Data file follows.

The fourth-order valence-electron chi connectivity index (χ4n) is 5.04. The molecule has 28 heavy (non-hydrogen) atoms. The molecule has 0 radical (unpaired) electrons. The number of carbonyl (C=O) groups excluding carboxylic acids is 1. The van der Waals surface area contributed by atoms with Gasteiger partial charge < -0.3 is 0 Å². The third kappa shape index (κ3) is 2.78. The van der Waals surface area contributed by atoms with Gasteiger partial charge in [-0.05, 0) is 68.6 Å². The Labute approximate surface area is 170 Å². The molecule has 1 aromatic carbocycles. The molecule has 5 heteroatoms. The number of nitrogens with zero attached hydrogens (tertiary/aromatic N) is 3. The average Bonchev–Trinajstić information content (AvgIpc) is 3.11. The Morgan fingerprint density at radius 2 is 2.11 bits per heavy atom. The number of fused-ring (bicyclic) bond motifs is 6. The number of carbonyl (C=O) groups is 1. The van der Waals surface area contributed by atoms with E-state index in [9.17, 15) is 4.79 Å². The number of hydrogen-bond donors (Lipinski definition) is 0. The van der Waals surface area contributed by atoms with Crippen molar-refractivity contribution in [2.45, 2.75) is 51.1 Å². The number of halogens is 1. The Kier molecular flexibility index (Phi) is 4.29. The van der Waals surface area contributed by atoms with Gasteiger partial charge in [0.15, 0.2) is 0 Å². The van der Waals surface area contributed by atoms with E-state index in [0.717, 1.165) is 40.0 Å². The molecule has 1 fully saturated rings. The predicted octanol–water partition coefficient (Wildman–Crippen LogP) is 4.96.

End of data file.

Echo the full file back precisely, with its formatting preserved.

The fourth-order valence-electron chi connectivity index (χ4n) is 5.04. The molecule has 28 heavy (non-hydrogen) atoms. The molecule has 0 radical (unpaired) electrons. The number of carbonyl (C=O) groups excluding carboxylic acids is 1. The van der Waals surface area contributed by atoms with Gasteiger partial charge < -0.3 is 0 Å². The third kappa shape index (κ3) is 2.78. The van der Waals surface area contributed by atoms with Gasteiger partial charge in [-0.05, 0) is 68.6 Å². The Labute approximate surface area is 170 Å². The molecule has 1 aromatic carbocycles. The molecule has 5 heteroatoms. The number of nitrogens with zero attached hydrogens (tertiary/aromatic N) is 3. The average Bonchev–Trinajstić information content (AvgIpc) is 3.11. The Morgan fingerprint density at radius 2 is 2.11 bits per heavy atom. The number of fused-ring (bicyclic) bond motifs is 6. The number of carbonyl (C=O) groups is 1. The van der Waals surface area contributed by atoms with E-state index in [9.17, 15) is 4.79 Å². The number of hydrogen-bond donors (Lipinski definition) is 0. The van der Waals surface area contributed by atoms with Crippen molar-refractivity contribution in [2.45, 2.75) is 51.1 Å². The number of halogens is 1. The Kier molecular flexibility index (Phi) is 4.29. The van der Waals surface area contributed by atoms with Gasteiger partial charge in [0.15, 0.2) is 0 Å². The van der Waals surface area contributed by atoms with E-state index in [0.717, 1.165) is 40.0 Å². The molecule has 1 fully saturated rings. The predicted octanol–water partition coefficient (Wildman–Crippen LogP) is 4.96.